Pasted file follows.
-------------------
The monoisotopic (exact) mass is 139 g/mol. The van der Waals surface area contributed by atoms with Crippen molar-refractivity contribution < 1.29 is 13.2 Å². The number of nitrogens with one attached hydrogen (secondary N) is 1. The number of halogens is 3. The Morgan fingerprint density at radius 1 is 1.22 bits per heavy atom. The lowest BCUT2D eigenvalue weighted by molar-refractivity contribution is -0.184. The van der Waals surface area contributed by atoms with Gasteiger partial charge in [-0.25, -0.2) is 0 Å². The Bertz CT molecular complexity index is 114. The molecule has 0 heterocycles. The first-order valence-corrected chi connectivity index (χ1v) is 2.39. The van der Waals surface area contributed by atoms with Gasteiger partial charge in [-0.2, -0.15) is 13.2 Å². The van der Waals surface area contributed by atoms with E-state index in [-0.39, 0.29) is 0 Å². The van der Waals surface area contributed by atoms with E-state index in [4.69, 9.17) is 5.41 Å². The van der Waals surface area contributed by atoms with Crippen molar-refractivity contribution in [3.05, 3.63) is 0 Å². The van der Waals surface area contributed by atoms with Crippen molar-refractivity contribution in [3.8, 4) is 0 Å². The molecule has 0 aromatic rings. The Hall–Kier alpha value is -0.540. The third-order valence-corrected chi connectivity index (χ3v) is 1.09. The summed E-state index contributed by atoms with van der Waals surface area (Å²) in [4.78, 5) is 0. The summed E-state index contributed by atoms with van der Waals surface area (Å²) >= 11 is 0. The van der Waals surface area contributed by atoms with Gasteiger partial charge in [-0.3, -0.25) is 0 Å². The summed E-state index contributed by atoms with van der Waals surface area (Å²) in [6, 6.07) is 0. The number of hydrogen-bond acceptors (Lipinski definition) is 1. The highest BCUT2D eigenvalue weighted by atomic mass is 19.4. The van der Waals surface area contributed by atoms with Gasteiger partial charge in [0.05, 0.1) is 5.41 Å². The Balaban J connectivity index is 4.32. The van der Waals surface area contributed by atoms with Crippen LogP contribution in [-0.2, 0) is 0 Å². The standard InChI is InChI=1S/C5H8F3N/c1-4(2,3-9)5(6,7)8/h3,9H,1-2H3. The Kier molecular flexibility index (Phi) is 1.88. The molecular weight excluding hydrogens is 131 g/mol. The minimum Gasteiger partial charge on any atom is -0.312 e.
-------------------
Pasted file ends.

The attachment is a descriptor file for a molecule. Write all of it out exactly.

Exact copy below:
The monoisotopic (exact) mass is 139 g/mol. The van der Waals surface area contributed by atoms with Crippen molar-refractivity contribution < 1.29 is 13.2 Å². The number of nitrogens with one attached hydrogen (secondary N) is 1. The number of halogens is 3. The Morgan fingerprint density at radius 1 is 1.22 bits per heavy atom. The lowest BCUT2D eigenvalue weighted by molar-refractivity contribution is -0.184. The van der Waals surface area contributed by atoms with Gasteiger partial charge in [-0.25, -0.2) is 0 Å². The Bertz CT molecular complexity index is 114. The molecule has 0 heterocycles. The first-order valence-corrected chi connectivity index (χ1v) is 2.39. The van der Waals surface area contributed by atoms with Gasteiger partial charge in [-0.2, -0.15) is 13.2 Å². The van der Waals surface area contributed by atoms with E-state index in [-0.39, 0.29) is 0 Å². The van der Waals surface area contributed by atoms with E-state index in [4.69, 9.17) is 5.41 Å². The van der Waals surface area contributed by atoms with Crippen molar-refractivity contribution in [3.05, 3.63) is 0 Å². The van der Waals surface area contributed by atoms with Crippen molar-refractivity contribution in [3.8, 4) is 0 Å². The molecule has 0 aromatic rings. The Hall–Kier alpha value is -0.540. The third-order valence-corrected chi connectivity index (χ3v) is 1.09. The summed E-state index contributed by atoms with van der Waals surface area (Å²) in [4.78, 5) is 0. The summed E-state index contributed by atoms with van der Waals surface area (Å²) >= 11 is 0. The van der Waals surface area contributed by atoms with Gasteiger partial charge in [-0.3, -0.25) is 0 Å². The summed E-state index contributed by atoms with van der Waals surface area (Å²) in [6, 6.07) is 0. The number of hydrogen-bond acceptors (Lipinski definition) is 1. The highest BCUT2D eigenvalue weighted by atomic mass is 19.4. The van der Waals surface area contributed by atoms with Gasteiger partial charge in [0.05, 0.1) is 5.41 Å². The Balaban J connectivity index is 4.32. The van der Waals surface area contributed by atoms with Crippen LogP contribution in [-0.2, 0) is 0 Å². The standard InChI is InChI=1S/C5H8F3N/c1-4(2,3-9)5(6,7)8/h3,9H,1-2H3. The Kier molecular flexibility index (Phi) is 1.88. The molecular weight excluding hydrogens is 131 g/mol. The minimum Gasteiger partial charge on any atom is -0.312 e.